What is Methylation Disorder and How to Heal Your Adrenal Gland Disorder with This Strategy
What is Methylation Disorder?
A new study has found a connection between patterns of DNA methylation and life span. In a study of more than 5000 people for as long as 14 years, researchers have discovered that patterns of methylation – or methylation disorder – may offer insight into a person’s life expectancy.
These findings identify a new indicator of aging, which improves the accuracy of estimating lifespan beyond predictions based on such factors as smoking, cardiovascular disease, and diabetes, according to senior author Ian Deary, University of Edinburgh researcher.
The study is published in the January 30, 2015 issue of Genome Biology. The study used two methods of comparing chronological age with DNA methylation to determine longevity. The researchers discovered that DNA methylation that appeared five years or more older than the individual’s chronological age increased the risk of premature death by about 16%.
We can think of DNA methylation as a sort of epigenetic clock that measures biological age which may not always match chronological age, and may provide information on life expectancy. The results suggest that epigenetic markers, including DNA methylation, work much like other complex traits in that they are affected by hereditary and environmental factors, and linked to health outcomes.
It is important to not to confuse the correlation between DNA methylation disorder and mortality with the suggestion that DNA methylation causes early mortality. It is possible that factors contributing to DNA methylation may also increase the risk of mortality, in which case these factors could be the reason DNA methylation is linked to mortality. For example, if some disease such as diabetes, changes the patterns of DNA methylation, as well as increasing the risk of premature death, this could explain the association.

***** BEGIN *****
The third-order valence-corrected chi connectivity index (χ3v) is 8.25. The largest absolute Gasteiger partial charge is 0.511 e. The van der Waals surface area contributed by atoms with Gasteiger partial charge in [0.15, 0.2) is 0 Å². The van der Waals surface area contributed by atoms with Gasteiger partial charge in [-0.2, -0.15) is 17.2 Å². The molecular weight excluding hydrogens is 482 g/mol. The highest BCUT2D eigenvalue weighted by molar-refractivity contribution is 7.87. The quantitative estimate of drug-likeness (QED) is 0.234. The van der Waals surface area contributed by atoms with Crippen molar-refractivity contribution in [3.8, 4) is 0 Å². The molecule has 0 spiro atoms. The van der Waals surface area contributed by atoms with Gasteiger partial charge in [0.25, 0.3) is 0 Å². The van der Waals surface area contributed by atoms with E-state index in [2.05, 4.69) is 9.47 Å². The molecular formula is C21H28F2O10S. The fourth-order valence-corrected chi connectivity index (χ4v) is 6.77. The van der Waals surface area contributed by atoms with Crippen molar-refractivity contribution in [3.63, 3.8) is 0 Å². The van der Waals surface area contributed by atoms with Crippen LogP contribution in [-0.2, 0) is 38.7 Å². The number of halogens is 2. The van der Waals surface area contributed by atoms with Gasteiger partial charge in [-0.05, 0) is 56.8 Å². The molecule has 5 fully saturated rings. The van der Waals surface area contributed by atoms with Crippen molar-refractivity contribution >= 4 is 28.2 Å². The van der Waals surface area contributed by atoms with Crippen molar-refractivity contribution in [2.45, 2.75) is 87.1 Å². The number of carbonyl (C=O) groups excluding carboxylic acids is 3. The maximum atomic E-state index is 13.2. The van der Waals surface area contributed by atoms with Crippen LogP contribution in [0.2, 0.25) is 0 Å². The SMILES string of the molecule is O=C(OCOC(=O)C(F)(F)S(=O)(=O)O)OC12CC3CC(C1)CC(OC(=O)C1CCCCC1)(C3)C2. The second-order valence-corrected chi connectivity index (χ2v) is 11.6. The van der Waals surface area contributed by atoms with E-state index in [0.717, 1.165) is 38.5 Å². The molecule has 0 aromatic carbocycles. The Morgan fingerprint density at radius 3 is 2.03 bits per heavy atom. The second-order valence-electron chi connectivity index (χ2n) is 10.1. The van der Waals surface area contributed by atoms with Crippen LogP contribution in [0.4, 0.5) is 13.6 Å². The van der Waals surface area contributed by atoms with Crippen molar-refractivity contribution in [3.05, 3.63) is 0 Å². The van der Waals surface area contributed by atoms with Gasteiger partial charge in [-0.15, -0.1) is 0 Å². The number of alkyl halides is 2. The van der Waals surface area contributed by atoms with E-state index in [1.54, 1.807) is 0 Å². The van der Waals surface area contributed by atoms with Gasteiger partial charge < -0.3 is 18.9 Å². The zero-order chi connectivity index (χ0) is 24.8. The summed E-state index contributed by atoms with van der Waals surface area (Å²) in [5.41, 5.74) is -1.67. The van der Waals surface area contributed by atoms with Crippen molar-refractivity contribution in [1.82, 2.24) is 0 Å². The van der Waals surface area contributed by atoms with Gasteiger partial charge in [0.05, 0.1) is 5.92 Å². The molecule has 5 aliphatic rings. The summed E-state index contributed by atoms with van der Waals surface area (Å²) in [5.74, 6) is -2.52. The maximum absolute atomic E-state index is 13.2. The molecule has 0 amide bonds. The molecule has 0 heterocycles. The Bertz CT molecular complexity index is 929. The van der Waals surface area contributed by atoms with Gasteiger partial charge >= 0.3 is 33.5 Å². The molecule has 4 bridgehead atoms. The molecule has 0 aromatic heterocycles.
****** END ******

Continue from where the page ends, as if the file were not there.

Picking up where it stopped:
The aging process changes the body on a molecular level. Further research is needed to identify new biomarkers that may indicate more or less rapid aging on which predictive tests can be developed.
Dr. Lam’s Perspective on Methylation Disorder
There are a great many effects of, and contributors to the aging process. Many of the consequences of daily living, such as increased stimulant use and stress at work are known to have negative effects on health and longevity. Often these effects become apparent when the body begins to break down with afflictions such as metabolic diseases or adrenal gland disorder.
The finding that DNA methylation is linked to mortality is a very interesting correlation, but by itself is only a pointer in the direction research should be done, and not alone useful clinical sign. We have to match it with the benchmarks of aging and health we do understand at our current level of knowledge. Adrenal gland disorder or metabolic disruptions are more useful to us now because we understand they indicate certain causes or underlying conditions and give us insight into the body’s health.
A useful perspective to understand how stress is connected to symptoms throughout the body is via the neuroendometabolic (NEM) model of stress response. The NEM model describes how the body’s many functional parts including metabolism, the immune system, and hormone systems are all involved in the reaction to stress, and therefore signs of wear in different systems and parts of the body may point to a history of dealing with stress.
Chronic stress, as seen in adrenal fatigue, could prove destructive with regard to DNA methylation. When stress occurs, our body automatically defends itself with the NEM system. With chronic and prolonged periods of stress – as in adrenal fatigue – the body’s NEM becomes dysregulated and can actually cause weakness and a myriad of negative consequences. Based on this new research, one of these effects could include cellular damage. This new measure of aging is especially important to those suffering from adrenal fatigue because recovery could have a positive effect not only on health but our DNA structure and life expectancy.
As more research is done in health and physiology, and a lot more needs to be done, we will begin to understand more about DNA methylation and other physiological markers; whether they are causes, or if they are merely symptoms of the factors that cause us to age and our bodies to deteriorate more rapidly.
Source: Riccardo E Marioni, Sonia Shah, Allan F McRae, Brian H Chen, et al. “DNA methylation age of blood predicts all-cause mortality in later life.” Genome Biology 2015, 16:25, 30 January 2015.